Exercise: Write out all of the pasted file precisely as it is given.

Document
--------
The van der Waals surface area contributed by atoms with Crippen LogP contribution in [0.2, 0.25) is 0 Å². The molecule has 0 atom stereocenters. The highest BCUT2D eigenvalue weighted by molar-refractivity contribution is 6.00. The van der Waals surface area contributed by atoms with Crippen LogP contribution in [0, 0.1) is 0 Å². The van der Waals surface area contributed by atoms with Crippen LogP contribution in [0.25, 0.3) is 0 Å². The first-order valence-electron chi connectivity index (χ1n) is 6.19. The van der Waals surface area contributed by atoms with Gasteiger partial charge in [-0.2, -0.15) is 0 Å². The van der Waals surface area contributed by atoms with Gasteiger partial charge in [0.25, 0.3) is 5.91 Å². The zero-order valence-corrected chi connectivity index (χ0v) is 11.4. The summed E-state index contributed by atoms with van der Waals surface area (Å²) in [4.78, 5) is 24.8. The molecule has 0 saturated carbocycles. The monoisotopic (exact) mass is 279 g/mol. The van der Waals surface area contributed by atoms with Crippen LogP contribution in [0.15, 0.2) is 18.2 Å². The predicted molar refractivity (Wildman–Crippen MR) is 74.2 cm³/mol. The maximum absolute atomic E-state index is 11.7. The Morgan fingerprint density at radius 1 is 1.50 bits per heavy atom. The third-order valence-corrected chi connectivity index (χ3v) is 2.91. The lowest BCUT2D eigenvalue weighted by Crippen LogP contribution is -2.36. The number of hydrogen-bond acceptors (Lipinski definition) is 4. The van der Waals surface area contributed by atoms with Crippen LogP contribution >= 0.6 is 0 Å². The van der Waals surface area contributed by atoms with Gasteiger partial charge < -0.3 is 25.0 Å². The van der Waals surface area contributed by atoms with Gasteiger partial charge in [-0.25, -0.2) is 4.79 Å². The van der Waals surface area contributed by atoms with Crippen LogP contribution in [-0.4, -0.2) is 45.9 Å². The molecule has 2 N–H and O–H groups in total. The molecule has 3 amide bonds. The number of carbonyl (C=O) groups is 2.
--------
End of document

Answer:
The van der Waals surface area contributed by atoms with Crippen LogP contribution in [0.2, 0.25) is 0 Å². The molecule has 0 atom stereocenters. The highest BCUT2D eigenvalue weighted by molar-refractivity contribution is 6.00. The van der Waals surface area contributed by atoms with Crippen LogP contribution in [0, 0.1) is 0 Å². The van der Waals surface area contributed by atoms with Crippen LogP contribution in [0.25, 0.3) is 0 Å². The first-order valence-electron chi connectivity index (χ1n) is 6.19. The van der Waals surface area contributed by atoms with Gasteiger partial charge in [-0.2, -0.15) is 0 Å². The van der Waals surface area contributed by atoms with Gasteiger partial charge in [0.25, 0.3) is 5.91 Å². The zero-order valence-corrected chi connectivity index (χ0v) is 11.4. The summed E-state index contributed by atoms with van der Waals surface area (Å²) in [4.78, 5) is 24.8. The molecule has 0 saturated carbocycles. The monoisotopic (exact) mass is 279 g/mol. The van der Waals surface area contributed by atoms with Crippen LogP contribution in [0.15, 0.2) is 18.2 Å². The predicted molar refractivity (Wildman–Crippen MR) is 74.2 cm³/mol. The maximum absolute atomic E-state index is 11.7. The Morgan fingerprint density at radius 1 is 1.50 bits per heavy atom. The third-order valence-corrected chi connectivity index (χ3v) is 2.91. The lowest BCUT2D eigenvalue weighted by Crippen LogP contribution is -2.36. The number of hydrogen-bond acceptors (Lipinski definition) is 4. The van der Waals surface area contributed by atoms with Crippen LogP contribution >= 0.6 is 0 Å². The van der Waals surface area contributed by atoms with Gasteiger partial charge < -0.3 is 25.0 Å². The van der Waals surface area contributed by atoms with Gasteiger partial charge in [-0.25, -0.2) is 4.79 Å². The van der Waals surface area contributed by atoms with Crippen LogP contribution in [-0.4, -0.2) is 45.9 Å². The molecule has 2 N–H and O–H groups in total. The molecule has 3 amide bonds. The number of carbonyl (C=O) groups is 2.